The Roar
The Roar

Advertisement

Opinion

The change I'd make to the knock-on rule

Autoplay in... 6 (Cancel)
Up Next No more videos! Playlist is empty -
Replay
Cancel
Next
Roar Guru
3 days ago
8

How often has each of us had a doubt about a so-called knock-on during a game and what it meant to the opposing team?

More so in recent times and certainly a lot lately with the fingertip touching of a ball following a high kick that often means awarding or not awarding a following try.

In a game that is meant to have uniform decisions on interpretation of the rules of everyday breaches, our referees express wide variations on what constitutes a knock-on.

During my youth some 60-odd years ago, a knock-on occurred when the ball was lost forward, on the ground, or resulted in an advantage to the offending side, for example, being dropped sideways where the ball then ran forwards, so that if the ball was then picked up by the offence it would have had an advantage.

As far as I remember, if the ball was lost into a defending player and then regained by the ball player or a teammate who was onside, it was not adjudged to be a knock-on. It all made sense to me and was, most of the time, logical.

Brian To'o of the Blues is tackled

(Photo by Ian Hitchcock/Getty Images)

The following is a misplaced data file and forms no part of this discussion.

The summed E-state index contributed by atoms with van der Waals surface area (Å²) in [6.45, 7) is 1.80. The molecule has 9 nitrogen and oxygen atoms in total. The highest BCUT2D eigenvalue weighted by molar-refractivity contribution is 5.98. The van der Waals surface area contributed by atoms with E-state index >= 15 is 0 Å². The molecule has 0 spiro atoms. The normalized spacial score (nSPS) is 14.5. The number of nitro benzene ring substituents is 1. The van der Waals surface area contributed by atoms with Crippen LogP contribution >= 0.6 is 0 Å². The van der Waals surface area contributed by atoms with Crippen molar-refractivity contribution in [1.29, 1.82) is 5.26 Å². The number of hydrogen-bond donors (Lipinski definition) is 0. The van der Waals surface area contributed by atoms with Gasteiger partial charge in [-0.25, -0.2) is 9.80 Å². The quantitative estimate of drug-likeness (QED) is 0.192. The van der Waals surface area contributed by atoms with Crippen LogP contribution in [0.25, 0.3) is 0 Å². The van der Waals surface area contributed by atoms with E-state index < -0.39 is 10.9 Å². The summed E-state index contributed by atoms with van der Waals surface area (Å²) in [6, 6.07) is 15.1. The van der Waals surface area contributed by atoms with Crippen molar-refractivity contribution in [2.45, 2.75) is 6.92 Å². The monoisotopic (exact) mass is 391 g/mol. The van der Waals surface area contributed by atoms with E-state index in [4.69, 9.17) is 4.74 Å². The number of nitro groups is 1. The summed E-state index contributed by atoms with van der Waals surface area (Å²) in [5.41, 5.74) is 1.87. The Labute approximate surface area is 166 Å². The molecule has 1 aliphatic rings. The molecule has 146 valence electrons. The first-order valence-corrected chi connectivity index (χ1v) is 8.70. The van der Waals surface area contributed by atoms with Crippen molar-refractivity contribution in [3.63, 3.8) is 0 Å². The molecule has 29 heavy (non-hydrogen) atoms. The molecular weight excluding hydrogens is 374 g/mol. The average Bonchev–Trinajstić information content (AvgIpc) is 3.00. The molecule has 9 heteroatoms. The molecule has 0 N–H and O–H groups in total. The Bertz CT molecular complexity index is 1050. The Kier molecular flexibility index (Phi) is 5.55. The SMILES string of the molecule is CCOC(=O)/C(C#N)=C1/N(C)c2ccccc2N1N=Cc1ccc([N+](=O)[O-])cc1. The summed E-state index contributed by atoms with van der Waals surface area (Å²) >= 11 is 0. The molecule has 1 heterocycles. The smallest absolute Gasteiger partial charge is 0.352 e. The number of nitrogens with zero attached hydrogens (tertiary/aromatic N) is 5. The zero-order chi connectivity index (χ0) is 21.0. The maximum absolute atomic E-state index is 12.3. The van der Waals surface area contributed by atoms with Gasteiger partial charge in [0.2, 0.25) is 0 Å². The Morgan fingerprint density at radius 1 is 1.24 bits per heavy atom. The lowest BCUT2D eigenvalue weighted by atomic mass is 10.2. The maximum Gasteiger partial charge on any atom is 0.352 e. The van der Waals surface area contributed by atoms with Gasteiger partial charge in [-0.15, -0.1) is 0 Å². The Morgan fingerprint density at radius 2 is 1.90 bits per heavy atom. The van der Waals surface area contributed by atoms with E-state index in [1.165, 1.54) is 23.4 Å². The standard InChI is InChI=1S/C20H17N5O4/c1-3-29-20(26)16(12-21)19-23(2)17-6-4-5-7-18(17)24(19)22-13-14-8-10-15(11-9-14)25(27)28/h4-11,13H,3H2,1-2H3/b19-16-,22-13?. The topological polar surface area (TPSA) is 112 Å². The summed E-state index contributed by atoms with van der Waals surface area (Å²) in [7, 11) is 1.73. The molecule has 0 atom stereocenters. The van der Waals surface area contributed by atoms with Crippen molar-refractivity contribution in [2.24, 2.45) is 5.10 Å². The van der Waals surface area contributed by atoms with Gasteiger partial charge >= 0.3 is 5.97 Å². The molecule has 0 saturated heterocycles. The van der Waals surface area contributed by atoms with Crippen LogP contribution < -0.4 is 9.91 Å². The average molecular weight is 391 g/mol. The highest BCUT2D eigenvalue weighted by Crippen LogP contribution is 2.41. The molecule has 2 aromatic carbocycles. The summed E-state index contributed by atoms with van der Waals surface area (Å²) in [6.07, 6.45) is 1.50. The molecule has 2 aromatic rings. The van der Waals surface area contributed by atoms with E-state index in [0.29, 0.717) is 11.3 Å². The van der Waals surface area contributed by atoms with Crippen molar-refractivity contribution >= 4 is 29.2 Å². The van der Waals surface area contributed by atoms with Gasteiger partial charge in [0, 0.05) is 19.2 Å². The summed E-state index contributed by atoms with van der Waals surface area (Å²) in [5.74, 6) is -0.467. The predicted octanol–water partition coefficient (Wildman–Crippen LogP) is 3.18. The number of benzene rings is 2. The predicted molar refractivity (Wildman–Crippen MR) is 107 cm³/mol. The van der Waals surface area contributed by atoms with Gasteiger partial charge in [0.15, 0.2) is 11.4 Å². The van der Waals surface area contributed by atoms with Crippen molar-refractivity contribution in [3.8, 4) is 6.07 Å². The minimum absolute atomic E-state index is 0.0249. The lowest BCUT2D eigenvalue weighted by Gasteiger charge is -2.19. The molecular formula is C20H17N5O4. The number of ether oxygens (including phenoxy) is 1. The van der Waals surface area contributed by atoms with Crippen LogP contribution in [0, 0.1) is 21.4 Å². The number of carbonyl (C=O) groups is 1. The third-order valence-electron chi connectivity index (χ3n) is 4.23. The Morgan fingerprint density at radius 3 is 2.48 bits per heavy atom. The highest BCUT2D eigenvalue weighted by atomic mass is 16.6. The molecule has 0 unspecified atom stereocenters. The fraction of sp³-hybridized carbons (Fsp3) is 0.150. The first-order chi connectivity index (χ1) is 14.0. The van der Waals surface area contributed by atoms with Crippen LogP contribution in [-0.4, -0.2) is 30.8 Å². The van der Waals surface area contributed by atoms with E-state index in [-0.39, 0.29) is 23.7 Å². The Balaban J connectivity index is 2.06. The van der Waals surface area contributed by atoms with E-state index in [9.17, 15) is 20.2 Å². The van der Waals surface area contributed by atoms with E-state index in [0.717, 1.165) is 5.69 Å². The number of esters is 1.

We still allow a knock-on to be legal play if the ball is dropped but kicked before it hits the ground, whether or not it goes on to hit an opposing player without hitting the deck, and that rule doesn’t seem to have been caught up in the rest of it.

Nowadays, it depends on which referee it is or which week it is – and there seems to be no possibility of sorting it out because the decision is often not logical. It is certainly not consistent from one offence to another or one referee to another, on top of which there are interpretations from the Bunker, often different again.

Advertisement

Sound confusing? Well of course it is, and why it ever came to this, I for one will never know. But to be practical, there doesn’t appear to be any attempt to resolve it by the judiciary or the referees, so here is my solution.

Change the name of the offence to ‘lost ball’. The ball has to be lost for the current ruling practice to apply, and although I’m not a fan of penalising a team for not gaining an advantage from losing the ball, I don’t see the possibility of a common-sense change back to what a knock-on once was, or ought to be, and this at least gets away from the confusing misnomer of a knock-on.

As this appears to be a universal problem, someone brighter than me somewhere in the world should come up with a better solution. Otherwise, consider making this change to the rule internationally as well as locally.

close